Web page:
Walter Investment Management Corp., on Tuesday continued a trend observed among many non-bank servicers in the last year and the start of this year with a major loss to its first quarter earnings, particularly in its mortgage servicing and origination segments.
Just last week, Ocwen Financial reported a first quarter net loss of $111.2 million. Nationstar Mortgage's earning are expected tomorrow.
Walter Investment reported in its first quarter 2016 earnings statement that the servicing segment of the company added approximately $17.5 billion of UPB to the serviced book of business, bringing the quarterly total to approximately 2.2 million total accounts serviced with a UPB of approximately $255.3 billion.
The company experienced a net disappearance rate of 13.0 percent as compared to 13.8 percent in the prior year quarter which was "aided by the retention performance of the originations segment," Walter Investment said in the report.
Servicing also endured negative revenue of -$63.3 million, down $207.0 million from the first quarter of 2015. The company said that this reflects "the impact of fair value charges to our mortgage servicing rights."
According to the earnings statement, total pull-through adjusted locked volume for the first quarter of $4.6 billion declined as compared to $6.9 billion in the first quarter of 2015, "primarily due to volume decreases in the correspondent lending channel resulting from an increase to return hurdles for acquired MSR and increased market competition," Walter Investment reported.
Funded loans in the current quarter totaled $5.0 billion, down 9.1 percent from the prior year quarter. Approximately 36 percent of that volume is in the consumer lending channel and approximately 64 percent is generated by the correspondent lending channel.
The originations segment generated revenue of $100.3 million in the first quarter of 2016, a 23 percent decline as compared to the prior year quarter. This occurred mostly because of a $37.4 million decrease in net gains on sales of loans driven by a lower volume of locked loans during the current quarter as compared to the prior year quarter resulting from an increase in market competition within the correspondent lending channel and lower retention volumes as there was a slight market shift toward increased volumes of purchase money originations and away from refinancing volumes, the company said.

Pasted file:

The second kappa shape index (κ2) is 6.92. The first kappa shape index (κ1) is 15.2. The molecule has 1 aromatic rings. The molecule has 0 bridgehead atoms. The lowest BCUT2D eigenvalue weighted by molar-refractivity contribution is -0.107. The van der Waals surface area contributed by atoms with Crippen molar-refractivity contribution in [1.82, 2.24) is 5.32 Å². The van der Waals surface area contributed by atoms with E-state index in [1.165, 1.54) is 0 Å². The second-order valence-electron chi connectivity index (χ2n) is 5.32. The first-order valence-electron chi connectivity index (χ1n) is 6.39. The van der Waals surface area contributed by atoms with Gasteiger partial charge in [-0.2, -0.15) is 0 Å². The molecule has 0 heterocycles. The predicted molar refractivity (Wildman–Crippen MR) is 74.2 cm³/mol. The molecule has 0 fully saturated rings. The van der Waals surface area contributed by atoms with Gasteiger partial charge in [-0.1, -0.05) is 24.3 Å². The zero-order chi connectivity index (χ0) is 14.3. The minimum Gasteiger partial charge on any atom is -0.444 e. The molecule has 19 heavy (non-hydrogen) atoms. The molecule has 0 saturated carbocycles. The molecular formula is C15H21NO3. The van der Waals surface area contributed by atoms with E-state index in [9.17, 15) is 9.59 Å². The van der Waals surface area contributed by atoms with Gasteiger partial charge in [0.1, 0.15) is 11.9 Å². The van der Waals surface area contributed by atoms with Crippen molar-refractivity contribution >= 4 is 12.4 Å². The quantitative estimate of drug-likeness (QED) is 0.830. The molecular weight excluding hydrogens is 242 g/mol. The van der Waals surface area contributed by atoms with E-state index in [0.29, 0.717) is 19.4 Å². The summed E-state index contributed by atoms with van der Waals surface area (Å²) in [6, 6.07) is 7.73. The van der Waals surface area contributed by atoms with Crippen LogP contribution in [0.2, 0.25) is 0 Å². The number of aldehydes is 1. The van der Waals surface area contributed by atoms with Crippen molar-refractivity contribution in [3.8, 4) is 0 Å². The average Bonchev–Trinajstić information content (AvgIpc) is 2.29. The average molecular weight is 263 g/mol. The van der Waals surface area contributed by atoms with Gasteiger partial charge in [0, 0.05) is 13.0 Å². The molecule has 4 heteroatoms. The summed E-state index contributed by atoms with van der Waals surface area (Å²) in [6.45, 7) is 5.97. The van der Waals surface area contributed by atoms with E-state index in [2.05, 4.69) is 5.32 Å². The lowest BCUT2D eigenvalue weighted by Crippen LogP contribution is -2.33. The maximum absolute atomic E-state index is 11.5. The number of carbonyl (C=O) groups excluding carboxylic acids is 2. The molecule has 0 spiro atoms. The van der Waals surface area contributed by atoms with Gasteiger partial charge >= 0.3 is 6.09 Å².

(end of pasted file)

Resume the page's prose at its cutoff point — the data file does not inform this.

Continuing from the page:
A significant rate decline in the first quarter negatively impacted earnings for Walter Investment Management Corp., and as a result, the company took a net loss of $172.7 million during the three-month period, according to the company’s Q1 2016 financial results released Tuesday.
The net loss represented a year-over-year decline of about $142 million in net income; in Q1 2015, Walter suffered a net loss of $31 million. Walter’s total serviced portfolio had $275.7 billion in unpaid principal balance (UPB) at the end of Q1 2016, an increase of 3 percent from the previous quarter, and the company was ranked nationally as a top 10 servicer, according to the announcement from Walter.
The company’s total revenue in the first quarter declined by $244.1 million year-over-year down to $66.8 million, largely due to a $196.6 million decline in net servicing revenue and fees reflecting a $197.3 million change in fair value changes to mortgage servicing rights, according to Walter.
“First quarter performance was significantly impacted by the challenging rate environment. The decline in rates drove a volatile MSR market and negatively impacted results through the revaluation of mortgage servicing rights and accelerated prepayments,” said Denmar J. Dixon, Walter Investment’s Vice Chairman of the Board, CEO, and President. “We are moving with a sense of urgency to improve upon both the customer experience and our operating performance, and we are in the early stages of a transformation of the company. We are working to significantly lower our cost structure while redesigning our processes and driving a culture of excellence at Walter that puts our home-owning customers first.”
Dixon continued, "We are moving with a sense of urgency to improve upon both the customer experience and our operating performance, and we are in the early stages of a transformation of the company. We are working to significantly lower our cost structure while redesigning our processes and driving a culture of excellence at Walter that puts our home-owning customers first."